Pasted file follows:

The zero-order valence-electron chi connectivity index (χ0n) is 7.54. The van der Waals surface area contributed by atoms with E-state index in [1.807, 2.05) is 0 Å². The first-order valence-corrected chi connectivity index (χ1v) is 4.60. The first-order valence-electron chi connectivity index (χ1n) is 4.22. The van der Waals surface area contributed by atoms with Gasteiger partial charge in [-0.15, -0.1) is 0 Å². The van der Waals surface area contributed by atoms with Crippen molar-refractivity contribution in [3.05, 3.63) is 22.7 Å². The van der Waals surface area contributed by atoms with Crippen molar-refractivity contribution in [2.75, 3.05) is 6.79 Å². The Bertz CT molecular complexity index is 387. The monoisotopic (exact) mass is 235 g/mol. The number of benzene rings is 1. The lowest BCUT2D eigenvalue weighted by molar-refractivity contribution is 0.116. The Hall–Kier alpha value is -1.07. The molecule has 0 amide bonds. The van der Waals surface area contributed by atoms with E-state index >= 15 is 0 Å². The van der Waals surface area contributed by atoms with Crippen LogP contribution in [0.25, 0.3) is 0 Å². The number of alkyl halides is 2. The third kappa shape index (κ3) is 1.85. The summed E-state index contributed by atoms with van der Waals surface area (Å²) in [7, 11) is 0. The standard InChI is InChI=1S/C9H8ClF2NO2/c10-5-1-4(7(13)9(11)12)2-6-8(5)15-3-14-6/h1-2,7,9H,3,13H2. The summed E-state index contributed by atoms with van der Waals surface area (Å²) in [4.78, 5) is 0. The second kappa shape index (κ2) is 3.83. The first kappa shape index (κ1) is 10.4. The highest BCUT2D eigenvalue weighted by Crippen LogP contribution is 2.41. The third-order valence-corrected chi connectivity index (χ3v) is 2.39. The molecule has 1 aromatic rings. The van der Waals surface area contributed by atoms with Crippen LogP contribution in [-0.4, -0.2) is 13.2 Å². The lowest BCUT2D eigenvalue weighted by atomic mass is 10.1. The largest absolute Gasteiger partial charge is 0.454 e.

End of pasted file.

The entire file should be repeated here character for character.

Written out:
The zero-order valence-electron chi connectivity index (χ0n) is 7.54. The van der Waals surface area contributed by atoms with E-state index in [1.807, 2.05) is 0 Å². The first-order valence-corrected chi connectivity index (χ1v) is 4.60. The first-order valence-electron chi connectivity index (χ1n) is 4.22. The van der Waals surface area contributed by atoms with Gasteiger partial charge in [-0.15, -0.1) is 0 Å². The van der Waals surface area contributed by atoms with Crippen molar-refractivity contribution in [3.05, 3.63) is 22.7 Å². The van der Waals surface area contributed by atoms with Crippen molar-refractivity contribution in [2.75, 3.05) is 6.79 Å². The Bertz CT molecular complexity index is 387. The monoisotopic (exact) mass is 235 g/mol. The number of benzene rings is 1. The lowest BCUT2D eigenvalue weighted by molar-refractivity contribution is 0.116. The Hall–Kier alpha value is -1.07. The molecule has 0 amide bonds. The van der Waals surface area contributed by atoms with E-state index >= 15 is 0 Å². The van der Waals surface area contributed by atoms with Crippen LogP contribution in [0.25, 0.3) is 0 Å². The number of alkyl halides is 2. The third kappa shape index (κ3) is 1.85. The summed E-state index contributed by atoms with van der Waals surface area (Å²) in [7, 11) is 0. The standard InChI is InChI=1S/C9H8ClF2NO2/c10-5-1-4(7(13)9(11)12)2-6-8(5)15-3-14-6/h1-2,7,9H,3,13H2. The summed E-state index contributed by atoms with van der Waals surface area (Å²) in [4.78, 5) is 0. The second kappa shape index (κ2) is 3.83. The first kappa shape index (κ1) is 10.4. The highest BCUT2D eigenvalue weighted by Crippen LogP contribution is 2.41. The third-order valence-corrected chi connectivity index (χ3v) is 2.39. The molecule has 1 aromatic rings. The van der Waals surface area contributed by atoms with Crippen LogP contribution in [-0.4, -0.2) is 13.2 Å². The lowest BCUT2D eigenvalue weighted by atomic mass is 10.1. The largest absolute Gasteiger partial charge is 0.454 e.